Skeptophilia (skep-to-fil-i-a) (n.) - the love of logical thought, skepticism, and thinking critically. Being an exploration of the applications of skeptical thinking to the world at large, with periodic excursions into linguistics, music, politics, cryptozoology, and why people keep seeing the face of Jesus on grilled cheese sandwiches.

Tuesday, July 9, 2024

Jump scare preparation

I'm currently working my way through a rewatch of the old television series Kolchak: The Night Stalker.

The show was only on for one season (1974-1975, so when I was fourteen or so years old), and the main character was played to awkward, bumbling perfection by Darren McGavin.  

I dearly loved this show when I was a kid, and was devastated when it was cancelled, but in retrospect I have to admit that the worst episodes of its run are pretty dreadful.  Like the one I watched just yesterday while I was working out, called "The Vampire."  You will probably be unsurprised to learn that it's about a vampire.  (The show also had episodes called "The Zombie" and "The Werewolf" named for analogous reasons.  Some of the episodes had intriguing and creative titles, but these were not amongst them.)  "The Vampire," though -- well, to swipe a line from the inimitable Dorothy Parker, "to call the plot 'wafer-thin' would be to give grievous insult to wafer-makers."  The titular vampire attacks a few people, the cops are skeptical that it's the work of a vampire, the usual hijinks ensue, and Kolchak eventually dispatches her with a cross and a stake through the heart.

Roll end credits.

On the other hand, some of the best episodes of the show are downright brilliant -- and scary as hell.  "The Energy Eater" is about a thing that haunts the basement of a new, cutting-edge hospital facility, sucking up electrical energy; the scene where Kolchak is running down a long hallway being pursued by it, and behind him one by one the light bulbs are bursting, gradually plunging the place into darkness, is absolutely terrifying.  "The Spanish Moss Murders" features a guy in a sleep study whose brain waves are being manipulated -- inadvertently bringing his nightmare to life, a hideous swamp creature called Père Malfait who is made entirely of dripping clumps of Spanish moss.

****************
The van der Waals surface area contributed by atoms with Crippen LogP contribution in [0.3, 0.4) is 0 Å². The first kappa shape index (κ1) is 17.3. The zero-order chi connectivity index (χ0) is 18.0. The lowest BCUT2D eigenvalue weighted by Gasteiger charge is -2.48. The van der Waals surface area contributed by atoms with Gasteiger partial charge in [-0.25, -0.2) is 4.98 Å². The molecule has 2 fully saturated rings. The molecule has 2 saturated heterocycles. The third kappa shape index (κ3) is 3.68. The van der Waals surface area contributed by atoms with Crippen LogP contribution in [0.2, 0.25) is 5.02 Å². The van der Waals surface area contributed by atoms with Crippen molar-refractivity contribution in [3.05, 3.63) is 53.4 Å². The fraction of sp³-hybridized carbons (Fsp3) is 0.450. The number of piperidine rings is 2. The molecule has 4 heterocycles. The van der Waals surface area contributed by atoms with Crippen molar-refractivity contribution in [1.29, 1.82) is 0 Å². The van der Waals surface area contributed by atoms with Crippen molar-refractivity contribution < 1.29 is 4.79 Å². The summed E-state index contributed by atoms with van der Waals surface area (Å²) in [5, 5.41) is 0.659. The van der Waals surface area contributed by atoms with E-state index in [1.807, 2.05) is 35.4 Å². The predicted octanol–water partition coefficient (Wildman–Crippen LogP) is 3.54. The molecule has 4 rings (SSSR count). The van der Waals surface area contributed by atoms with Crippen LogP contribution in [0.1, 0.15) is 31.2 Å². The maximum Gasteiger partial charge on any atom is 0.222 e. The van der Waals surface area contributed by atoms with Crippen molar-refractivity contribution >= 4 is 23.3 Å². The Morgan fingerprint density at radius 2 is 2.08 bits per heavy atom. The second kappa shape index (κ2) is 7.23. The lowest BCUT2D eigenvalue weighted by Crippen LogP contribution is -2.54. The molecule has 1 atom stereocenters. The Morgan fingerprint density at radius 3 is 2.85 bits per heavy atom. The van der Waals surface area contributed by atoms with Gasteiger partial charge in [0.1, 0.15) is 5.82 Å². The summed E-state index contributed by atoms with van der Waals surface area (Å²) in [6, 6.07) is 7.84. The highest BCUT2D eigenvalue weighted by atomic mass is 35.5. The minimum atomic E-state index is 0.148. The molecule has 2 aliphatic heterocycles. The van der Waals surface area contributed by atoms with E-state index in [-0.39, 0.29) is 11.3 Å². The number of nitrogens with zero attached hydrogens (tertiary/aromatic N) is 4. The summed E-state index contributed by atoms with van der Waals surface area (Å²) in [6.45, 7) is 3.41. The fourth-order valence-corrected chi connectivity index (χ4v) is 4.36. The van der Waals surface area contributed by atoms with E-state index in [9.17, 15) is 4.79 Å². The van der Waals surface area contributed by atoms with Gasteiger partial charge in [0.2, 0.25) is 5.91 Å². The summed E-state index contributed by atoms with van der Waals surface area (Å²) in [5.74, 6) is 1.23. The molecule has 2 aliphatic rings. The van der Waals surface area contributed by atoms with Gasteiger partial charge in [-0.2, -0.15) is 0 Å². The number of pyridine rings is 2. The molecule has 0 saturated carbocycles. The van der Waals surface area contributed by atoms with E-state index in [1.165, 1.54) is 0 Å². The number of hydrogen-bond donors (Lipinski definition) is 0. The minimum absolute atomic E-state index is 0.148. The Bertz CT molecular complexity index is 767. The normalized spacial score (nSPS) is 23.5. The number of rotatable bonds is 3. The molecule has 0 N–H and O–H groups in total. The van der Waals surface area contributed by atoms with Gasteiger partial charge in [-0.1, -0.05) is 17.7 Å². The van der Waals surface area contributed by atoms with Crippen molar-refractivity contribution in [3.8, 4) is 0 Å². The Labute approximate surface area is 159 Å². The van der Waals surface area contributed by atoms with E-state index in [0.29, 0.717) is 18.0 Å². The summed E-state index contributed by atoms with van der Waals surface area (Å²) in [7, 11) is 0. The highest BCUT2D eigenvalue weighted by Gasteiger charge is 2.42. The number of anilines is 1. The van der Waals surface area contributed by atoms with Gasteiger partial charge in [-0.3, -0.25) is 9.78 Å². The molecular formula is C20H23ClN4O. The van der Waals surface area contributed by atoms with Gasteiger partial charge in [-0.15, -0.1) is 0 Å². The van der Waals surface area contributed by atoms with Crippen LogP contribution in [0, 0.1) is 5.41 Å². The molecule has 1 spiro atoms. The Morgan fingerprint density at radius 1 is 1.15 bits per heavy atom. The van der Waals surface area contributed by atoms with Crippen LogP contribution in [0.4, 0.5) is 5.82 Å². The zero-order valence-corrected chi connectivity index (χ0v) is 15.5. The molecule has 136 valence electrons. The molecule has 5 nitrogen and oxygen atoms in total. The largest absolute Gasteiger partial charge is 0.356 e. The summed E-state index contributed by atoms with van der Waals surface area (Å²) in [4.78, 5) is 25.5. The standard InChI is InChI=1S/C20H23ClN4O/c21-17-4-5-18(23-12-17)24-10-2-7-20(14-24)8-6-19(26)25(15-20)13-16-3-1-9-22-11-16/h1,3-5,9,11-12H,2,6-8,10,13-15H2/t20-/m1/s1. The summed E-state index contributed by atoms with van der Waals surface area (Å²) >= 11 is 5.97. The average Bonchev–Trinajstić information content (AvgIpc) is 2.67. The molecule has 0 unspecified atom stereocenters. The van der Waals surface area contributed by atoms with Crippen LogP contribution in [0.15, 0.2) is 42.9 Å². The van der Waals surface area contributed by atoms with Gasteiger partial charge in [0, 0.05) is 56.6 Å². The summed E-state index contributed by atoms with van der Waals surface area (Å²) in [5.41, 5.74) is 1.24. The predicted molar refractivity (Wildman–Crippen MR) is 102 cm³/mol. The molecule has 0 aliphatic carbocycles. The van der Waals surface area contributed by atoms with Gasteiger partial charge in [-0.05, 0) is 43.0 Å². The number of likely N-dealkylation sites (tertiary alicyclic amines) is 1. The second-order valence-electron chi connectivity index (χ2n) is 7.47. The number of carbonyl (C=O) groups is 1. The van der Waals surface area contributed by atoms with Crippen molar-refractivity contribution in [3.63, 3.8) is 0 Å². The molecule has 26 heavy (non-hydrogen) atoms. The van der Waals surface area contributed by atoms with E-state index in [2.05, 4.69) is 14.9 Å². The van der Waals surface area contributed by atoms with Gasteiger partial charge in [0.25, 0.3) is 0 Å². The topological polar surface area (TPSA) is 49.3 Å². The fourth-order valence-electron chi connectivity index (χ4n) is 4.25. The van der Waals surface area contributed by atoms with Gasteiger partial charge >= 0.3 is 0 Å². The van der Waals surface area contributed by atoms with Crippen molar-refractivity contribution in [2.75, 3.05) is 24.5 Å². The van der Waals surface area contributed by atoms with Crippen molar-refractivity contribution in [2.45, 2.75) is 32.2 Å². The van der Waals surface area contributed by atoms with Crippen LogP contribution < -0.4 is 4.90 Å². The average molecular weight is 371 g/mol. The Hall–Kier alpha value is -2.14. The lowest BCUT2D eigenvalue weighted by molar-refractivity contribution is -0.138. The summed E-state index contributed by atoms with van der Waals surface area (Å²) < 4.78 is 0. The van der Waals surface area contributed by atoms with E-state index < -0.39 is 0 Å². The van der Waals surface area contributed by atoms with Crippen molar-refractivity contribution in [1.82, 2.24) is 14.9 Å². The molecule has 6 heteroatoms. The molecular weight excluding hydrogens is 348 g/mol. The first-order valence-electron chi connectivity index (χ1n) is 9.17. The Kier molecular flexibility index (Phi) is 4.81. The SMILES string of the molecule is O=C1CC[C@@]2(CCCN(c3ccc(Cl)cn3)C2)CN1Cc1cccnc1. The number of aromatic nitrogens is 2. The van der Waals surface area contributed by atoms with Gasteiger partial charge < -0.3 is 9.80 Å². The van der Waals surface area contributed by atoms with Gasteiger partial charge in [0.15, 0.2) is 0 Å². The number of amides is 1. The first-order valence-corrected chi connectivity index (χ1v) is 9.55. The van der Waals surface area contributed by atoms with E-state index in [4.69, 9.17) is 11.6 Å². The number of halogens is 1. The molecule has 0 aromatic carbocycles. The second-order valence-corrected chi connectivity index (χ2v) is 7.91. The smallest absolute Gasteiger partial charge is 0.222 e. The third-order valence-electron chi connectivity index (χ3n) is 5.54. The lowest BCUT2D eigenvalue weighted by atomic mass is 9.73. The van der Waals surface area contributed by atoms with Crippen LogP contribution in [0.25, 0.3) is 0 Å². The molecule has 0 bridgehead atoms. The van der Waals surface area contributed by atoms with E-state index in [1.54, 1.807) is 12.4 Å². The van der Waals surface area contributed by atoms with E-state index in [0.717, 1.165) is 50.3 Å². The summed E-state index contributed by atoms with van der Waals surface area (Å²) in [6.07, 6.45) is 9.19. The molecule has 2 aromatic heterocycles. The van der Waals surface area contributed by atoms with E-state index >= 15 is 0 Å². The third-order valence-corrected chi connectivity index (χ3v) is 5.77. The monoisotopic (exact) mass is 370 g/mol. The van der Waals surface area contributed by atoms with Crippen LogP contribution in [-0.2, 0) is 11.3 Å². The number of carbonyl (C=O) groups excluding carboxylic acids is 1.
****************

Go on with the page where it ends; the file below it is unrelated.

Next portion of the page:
But none of them had the impact on me as a teenager that "Horror in the Heights" did.  The monster in that one lures you in by impersonating the person you trust the most.  I'll never forget one scene, where an elderly couple unexpectedly runs into their rabbi while they're walking home late one night from a movie theater.  The scene starts out from their point-of view -- you see the smiling, paternal face of the rabbi as he walks down the sidewalk toward them.  But then the camera swivels around the trio, and when it gets to the side, you can see that only the front half of the rabbi is human -- the back half is a hulking, hairy beast.  It's wearing the rabbi's form like a full-body tie-on mask.

It's incredibly effective -- and is one of the creepiest scenes I have ever watched.

It's honestly kind of puzzling that I watch scary shows, though, because I am seriously suggestible.  When the movie The Sixth Sense first was released on DVD, my girlfriend (now wife) and I watched it at her house.  Then I had to make a forty-five minute drive, alone in my car at around midnight, then go (still alone) into my cold, dark, empty house.  I might actually have jumped into bed from four feet away so the evil little girl ghost wouldn't reach out from underneath and grab my ankle.  I also might have pulled the blankets up as high over me as I could without suffocating, following the time-tested rule that monsters' claws can't pierce a down comforter.

So yeah.  I might be a skeptic, but I am also a great big coward.